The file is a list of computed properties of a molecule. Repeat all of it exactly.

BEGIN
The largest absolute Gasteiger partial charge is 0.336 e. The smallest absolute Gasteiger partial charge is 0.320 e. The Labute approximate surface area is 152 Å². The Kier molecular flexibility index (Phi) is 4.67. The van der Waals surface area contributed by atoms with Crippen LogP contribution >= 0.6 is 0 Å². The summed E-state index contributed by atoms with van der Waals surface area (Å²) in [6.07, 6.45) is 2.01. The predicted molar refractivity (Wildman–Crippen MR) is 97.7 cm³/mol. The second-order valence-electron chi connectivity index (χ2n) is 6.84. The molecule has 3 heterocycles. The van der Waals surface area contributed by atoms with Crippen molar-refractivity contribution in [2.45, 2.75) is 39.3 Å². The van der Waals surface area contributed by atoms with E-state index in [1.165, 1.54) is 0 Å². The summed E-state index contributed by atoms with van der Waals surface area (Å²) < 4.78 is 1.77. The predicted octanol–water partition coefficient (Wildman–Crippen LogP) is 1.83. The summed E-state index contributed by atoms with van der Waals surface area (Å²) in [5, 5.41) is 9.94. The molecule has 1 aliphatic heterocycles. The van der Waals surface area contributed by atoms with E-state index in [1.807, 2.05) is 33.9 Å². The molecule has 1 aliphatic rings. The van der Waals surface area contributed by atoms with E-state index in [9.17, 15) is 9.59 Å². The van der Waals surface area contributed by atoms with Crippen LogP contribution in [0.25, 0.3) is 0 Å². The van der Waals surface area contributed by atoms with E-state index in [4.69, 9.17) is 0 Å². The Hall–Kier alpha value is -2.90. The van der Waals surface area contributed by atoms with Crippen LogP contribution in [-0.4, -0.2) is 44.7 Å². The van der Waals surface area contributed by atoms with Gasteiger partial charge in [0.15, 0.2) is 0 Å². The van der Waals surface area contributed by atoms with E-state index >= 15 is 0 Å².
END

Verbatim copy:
The largest absolute Gasteiger partial charge is 0.336 e. The smallest absolute Gasteiger partial charge is 0.320 e. The Labute approximate surface area is 152 Å². The Kier molecular flexibility index (Phi) is 4.67. The van der Waals surface area contributed by atoms with Crippen LogP contribution >= 0.6 is 0 Å². The summed E-state index contributed by atoms with van der Waals surface area (Å²) in [6.07, 6.45) is 2.01. The predicted molar refractivity (Wildman–Crippen MR) is 97.7 cm³/mol. The second-order valence-electron chi connectivity index (χ2n) is 6.84. The molecule has 3 heterocycles. The van der Waals surface area contributed by atoms with Crippen molar-refractivity contribution in [2.45, 2.75) is 39.3 Å². The van der Waals surface area contributed by atoms with E-state index in [1.165, 1.54) is 0 Å². The summed E-state index contributed by atoms with van der Waals surface area (Å²) < 4.78 is 1.77. The predicted octanol–water partition coefficient (Wildman–Crippen LogP) is 1.83. The summed E-state index contributed by atoms with van der Waals surface area (Å²) in [5, 5.41) is 9.94. The molecule has 1 aliphatic heterocycles. The van der Waals surface area contributed by atoms with E-state index in [1.807, 2.05) is 33.9 Å². The molecule has 1 aliphatic rings. The van der Waals surface area contributed by atoms with E-state index in [9.17, 15) is 9.59 Å². The van der Waals surface area contributed by atoms with Crippen LogP contribution in [0.25, 0.3) is 0 Å². The van der Waals surface area contributed by atoms with E-state index in [4.69, 9.17) is 0 Å². The Hall–Kier alpha value is -2.90. The van der Waals surface area contributed by atoms with Crippen LogP contribution in [-0.4, -0.2) is 44.7 Å². The van der Waals surface area contributed by atoms with Gasteiger partial charge in [0.15, 0.2) is 0 Å². The van der Waals surface area contributed by atoms with E-state index >= 15 is 0 Å².